But what I perhaps like the most about Stan that overcomes, in my book, many of the other players of today’s game (reminds me of Sampras): his glares, body language and almost verbal intimidation of his opponents. In the third set of the USO final, his “Come-on”s as he’s arresting control of that championship are just the tip of the ice-berg. His glares at Novak when the Serb starts to “nurse” the injury are all-time. The guy’s overall composure (fitness and fortitude) is a compelling watch. Throw-in the actual tennis and you have a master class in power tennis.

How old is Stan? For that matter, let’s look at the ages of the leaders.

Novak 29 (5/22)

Andy 29 (5/15)

Rafa 30 (6/3)

Stan 31 (3/28)

Roger 35 (8/8)

We’ve talked about age many times on this blog and the sport’s audience should have some context for this factor. Let’s talk for a second about Stan.

He turns 32 in March, as we can see. So what about that? That’s old in tennis years, as you know. We’ve been reminding everyone of the Serb’s big birthday in May that puts him in the dark, in tennis years. But we know this calculus is anything but absolute; history, none the less, has a big say here and age, in the end, is undefeated.

But recall our discussion of Novak’s age, how he turns 30 in May. I have made the argument, pretty emphatically, that he’s an old 29 (soon to be 30). Think of the wars this guy has fought. He has a lot of mileage on that body and his style is anything but Federer-like. Novak is tired. Nadal’s 30 might look fairly young, too; but he’s quite old in terms of tennis years. Those guys have played their baseline-loving asses off for a long time.

The look of a 31 year-old Stan at Arthur Ashe last September did not look that old. He’s had quite a different tennis life from that of the 29 year-olds Novak and Andy, and the 30 year-old Rafa, for that matter. Stan looks like he can play well for another couple of years. And when I mean well, I mean as the guy who can take the racquet out of anyone’s hand.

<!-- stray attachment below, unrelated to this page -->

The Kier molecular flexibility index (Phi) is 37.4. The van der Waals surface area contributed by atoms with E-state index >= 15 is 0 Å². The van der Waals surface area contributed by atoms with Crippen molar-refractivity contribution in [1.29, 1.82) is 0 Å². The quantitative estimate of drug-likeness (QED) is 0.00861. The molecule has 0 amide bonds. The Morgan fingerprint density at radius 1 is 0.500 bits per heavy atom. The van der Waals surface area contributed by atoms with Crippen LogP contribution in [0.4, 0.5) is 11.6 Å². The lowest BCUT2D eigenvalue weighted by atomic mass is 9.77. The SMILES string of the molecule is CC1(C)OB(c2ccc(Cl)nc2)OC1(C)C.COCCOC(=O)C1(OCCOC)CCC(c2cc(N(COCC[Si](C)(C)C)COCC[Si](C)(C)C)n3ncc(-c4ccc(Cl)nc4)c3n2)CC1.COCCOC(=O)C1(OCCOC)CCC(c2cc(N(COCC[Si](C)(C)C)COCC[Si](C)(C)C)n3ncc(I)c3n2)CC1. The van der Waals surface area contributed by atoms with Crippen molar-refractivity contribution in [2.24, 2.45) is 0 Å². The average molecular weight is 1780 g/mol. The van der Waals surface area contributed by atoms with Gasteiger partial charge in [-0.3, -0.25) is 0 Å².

Last word on Stan: as we know, he only needs a WB for the career GS. That’s probably a bit much to ask, but we can look forward to that build-up and we know he’s good for one big surge at at major per year, a surge that no opponent can handle. That’s really the only thing to say about Stan. He’s tough to call, until perhaps late in a tourney.

The point here however is that he is very relevant for 2017; he’s won a major each of the last three years. Does this late-blooming tennis genius have a grand plan for the almost Agassi-like career GS? Look for him to make some noise, hopefully a lot of it. The more Stan and Magnus we get. . . the better.

By the way, the career GS has only recently become a huge deal and with the homogeneity of the surfaces (they’re all about the same actually, speed-wise), it’s an over-inflated stat. I’ll carry-on that discussion in the future: the true mark of greatness is consistency and longevity and, most importantly, dominance at the most prestigious tournaments. Period. Winning at all four is tremendous but it’s really just another part of that argument I have yet to finish: How Roger Federer Ruined Tennis. 😉

Back to our predictions:

Novak Djokovic‘s 2017 should be fairly productive. You might think I’ll say he’s going to get skunked at the majors. Sure I have made pretty clear that his 2016 drop in form shouldn’t be very shocking given his age, mileage and style, but he’s still up at the top of the sport, more or less. The personal and family issues could be brought-in to play here, but everyone has those and they’re too tough to calculate, not knowing exactly what’s going on. Certainly no Becker will be an interesting new paint-job to watch roll down the 2017 road; but, again, Novak has 2011 and some intermittent brilliance in ’12 and ’13 to remind himself that he’s succeeded without the German before.